Otago group debates forests on farms issues
Wednesday 15 Dec 2021Is forestry a threat to rural communities or an opportunity too good to refuse? About 70 people attended the panel debate "Plantation forestry — threat or opportunity?" in Dunedin last week to discuss and debate the issue. Independent debate chairman Stephen Woodhead, of Milton, gave each of the four panel members 10 minutes to speak.
Ministry for Primary Industries Te Uru Rakau forest and land use senior adviser Duncan Harrison, of Christchurch, said a Ministry for the Environment report published in October estimates up to 1.37million ha of new forest — a mix of native and exotic — could be planted in New Zealand between 2020 and 2050.
The Government was investigating how permanent exotic forests could be "controlled" within the ministry’s current regulatory limits, Mr Harrison said.
Beef+Lamb New Zealand chief executive Sam McIvor, of Wellington, said the biggest issue facing his sector was the "unfettered ability" of industrial carbon emitters to offset their emissions by buying farms to grow trees for carbon.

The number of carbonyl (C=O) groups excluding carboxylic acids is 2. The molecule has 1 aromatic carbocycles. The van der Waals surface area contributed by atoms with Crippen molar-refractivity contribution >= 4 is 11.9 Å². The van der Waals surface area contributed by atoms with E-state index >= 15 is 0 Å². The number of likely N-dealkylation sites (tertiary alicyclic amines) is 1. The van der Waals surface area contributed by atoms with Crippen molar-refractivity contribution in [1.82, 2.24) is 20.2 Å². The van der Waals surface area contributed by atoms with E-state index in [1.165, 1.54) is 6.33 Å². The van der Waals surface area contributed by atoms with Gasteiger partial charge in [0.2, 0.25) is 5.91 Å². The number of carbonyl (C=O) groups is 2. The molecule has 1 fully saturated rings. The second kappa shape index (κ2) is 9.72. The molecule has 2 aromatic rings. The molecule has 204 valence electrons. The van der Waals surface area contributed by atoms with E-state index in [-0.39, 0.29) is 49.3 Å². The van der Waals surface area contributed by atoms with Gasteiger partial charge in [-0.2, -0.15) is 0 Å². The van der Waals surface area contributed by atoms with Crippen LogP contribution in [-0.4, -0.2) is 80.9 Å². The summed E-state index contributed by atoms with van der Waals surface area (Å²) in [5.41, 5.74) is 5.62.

"In 30 years, when we reach carbon zero, what will the landscape, those investments and communities look like?"
Risks of carbon farming included the spread of pests, weeds and disease and the loss of jobs and services in rural communities and export earnings for New Zealand.
About 90% of sheep and beef was exported, he said.
Demand for carbon farming was "escalating" the price of rural land and put farm ownership out of reach of future generations.
However, farmers were in a "sweet spot" at the moment — being paid the best commodity prices in the past 40 years, able to sell their farms for a good price, or plant trees on them for carbon farming.
Source and photo credit: ODT
Copyright 2004-2022 © Innovatek Ltd. All rights reserved.